Advances in both imaging and AI technology have placed greater scrutiny on the function of the radiologist as diagnostician, which essentially entails two processes: image examination followed by interpretation of findings. These require the ability to visually perceive an image, and the cognitive facility to apply pattern recognition to differentiate normal from abnormal [7]. This is fraught with difficulty and human interpretation of images can often overlook findings and attract interpretation errors. Since Garland’s [8], revelation that radiologists are indeed prone to human errors, various investigators have attempted to quantify their frequency and impact [8]. The 2004 RADPEER study, which analyzed 20,286 cases involving over 250 radiologists, reported an error rate of 3-4%, in line with that reported by other studies [9]. A 2014 study by Kim and Mansfield retrospectively examined 656 imaging cases with delayed diagnoses, and discovered 1269 errors [10]. More significantly, they noted that the correct diagnoses had not been recognized on subsequent radiologic examinations in 196 of 656 cases (30%), and categorized the most common types of errors as under-reading, satisfaction of search, faulty reasoning, and location of the finding. This study can however be criticized for not recording the years of experience of the radiologists involved, nor the clinical significance of each error or the complexity of the cases. This last point is especially significant as it has been suggested that so-called errors in very difficult cases can be regarded as acceptable variation in opinion [11]. Additionally, increasing case volume and fatigue, anatomical variation, and incorrect patient positioning can all contribute to misdiagnosis [12,13]. Clearly, the frequency of errors is representative of the multi-factorial nature of radiological misinterpretation. So we know that errors are made, but what is their clinical impact? A 1995 study examining correlation of 100 body MRI reports between two experienced radiologists found disagreements in 39 of these, of which 23 constituted major differences, resulting in a significant change in patient management [14]. A subsequent retrospective study found that in 49 (19%) of 259 patients with non-small cell lung cancer presenting as a nodular lesion on chest X-ray, the lesions were missed. [15,16] Of these 49, the delayed diagnosis allowed 21 patients (43%) to progress from stage T1 to T2, with an associated drop in 5-year survival from 60-80% to 40-50%. Clearly, radiologist error results in misses and delays in diagnosis, which can in turn lead to worse patient outcomes. In the current age of digital imaging databases and electronic health record systems, the application of AI in radiology is postulated to achieve not only more reliable, but also faster and cheaper image interpretation.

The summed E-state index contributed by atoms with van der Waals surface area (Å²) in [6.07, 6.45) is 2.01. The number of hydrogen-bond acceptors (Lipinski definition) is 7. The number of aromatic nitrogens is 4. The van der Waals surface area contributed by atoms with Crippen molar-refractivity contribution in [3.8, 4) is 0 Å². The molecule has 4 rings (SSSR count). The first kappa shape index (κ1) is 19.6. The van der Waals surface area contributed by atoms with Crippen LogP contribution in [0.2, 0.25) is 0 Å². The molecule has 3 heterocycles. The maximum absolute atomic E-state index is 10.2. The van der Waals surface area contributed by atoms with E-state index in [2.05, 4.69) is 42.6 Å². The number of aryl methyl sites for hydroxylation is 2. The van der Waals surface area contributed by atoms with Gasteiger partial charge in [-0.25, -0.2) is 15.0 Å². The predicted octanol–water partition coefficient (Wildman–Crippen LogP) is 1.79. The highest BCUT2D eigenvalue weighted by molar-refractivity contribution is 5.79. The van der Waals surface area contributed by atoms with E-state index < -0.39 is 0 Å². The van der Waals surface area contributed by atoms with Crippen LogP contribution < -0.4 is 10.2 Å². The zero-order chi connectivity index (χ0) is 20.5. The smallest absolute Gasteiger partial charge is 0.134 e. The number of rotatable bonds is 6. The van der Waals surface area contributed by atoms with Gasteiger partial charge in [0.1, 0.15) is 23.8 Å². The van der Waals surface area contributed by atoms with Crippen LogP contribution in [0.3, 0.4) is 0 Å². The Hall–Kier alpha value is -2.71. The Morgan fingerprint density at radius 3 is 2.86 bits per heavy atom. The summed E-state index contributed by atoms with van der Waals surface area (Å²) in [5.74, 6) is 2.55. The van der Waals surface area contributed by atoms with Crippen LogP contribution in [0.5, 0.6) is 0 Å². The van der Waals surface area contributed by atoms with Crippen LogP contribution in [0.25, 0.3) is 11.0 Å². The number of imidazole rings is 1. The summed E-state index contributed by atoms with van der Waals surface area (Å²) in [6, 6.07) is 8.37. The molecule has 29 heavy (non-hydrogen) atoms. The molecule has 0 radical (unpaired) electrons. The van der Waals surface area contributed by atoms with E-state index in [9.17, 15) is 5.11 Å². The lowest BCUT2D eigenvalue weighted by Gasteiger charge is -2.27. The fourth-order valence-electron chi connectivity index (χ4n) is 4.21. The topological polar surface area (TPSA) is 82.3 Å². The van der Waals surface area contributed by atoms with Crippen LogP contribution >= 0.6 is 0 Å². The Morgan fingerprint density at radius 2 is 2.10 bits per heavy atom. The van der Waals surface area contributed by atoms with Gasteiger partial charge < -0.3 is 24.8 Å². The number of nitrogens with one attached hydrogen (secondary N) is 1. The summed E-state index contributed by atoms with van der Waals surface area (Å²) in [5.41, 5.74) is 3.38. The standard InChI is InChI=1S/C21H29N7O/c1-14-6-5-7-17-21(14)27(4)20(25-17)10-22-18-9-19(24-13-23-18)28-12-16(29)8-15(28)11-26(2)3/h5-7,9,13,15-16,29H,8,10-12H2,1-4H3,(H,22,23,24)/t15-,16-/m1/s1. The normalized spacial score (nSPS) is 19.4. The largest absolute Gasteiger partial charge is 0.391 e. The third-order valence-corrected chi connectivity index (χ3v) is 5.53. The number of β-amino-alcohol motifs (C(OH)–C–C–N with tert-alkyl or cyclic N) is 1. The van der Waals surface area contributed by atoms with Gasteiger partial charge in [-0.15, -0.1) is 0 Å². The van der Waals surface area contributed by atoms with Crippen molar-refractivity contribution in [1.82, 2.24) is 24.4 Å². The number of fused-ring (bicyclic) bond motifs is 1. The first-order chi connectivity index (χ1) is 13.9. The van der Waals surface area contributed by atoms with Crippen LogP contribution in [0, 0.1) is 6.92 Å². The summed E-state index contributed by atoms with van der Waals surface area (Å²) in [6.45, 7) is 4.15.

The Evolution of AI in Imaging

The idea of using AI in imaging can be traced back to the 1960s. Following the successes of computers in other branches of science and industry, radiology investigators attempted to exploit their “unique and indispensable capacity to retain large numbers of facts and to accept an exact and detailed program of instructions describing how to interrelate these facts in order to provide a statistically weighted answer”[17]. However, the potential for computerized image interpretation was recognized long before the technology caught up with the vision. In Winsberg et al. [18] created a device capable of detecting changes in optical densities of mammogram films and highlighting areas with shaded rectangles to indicate differences between left and right breast [18]. Similarly, Lodwick et al. among others attempted to create computer systems capable of automatically diagnosing conditions from radiological images [19,20]. Although interesting results were achieved from quite novel applications of computers, these forays were ultimately unsuccessful as the computing power was insufficient, digital images were not readily available and advanced imaging processing techniques did not exist.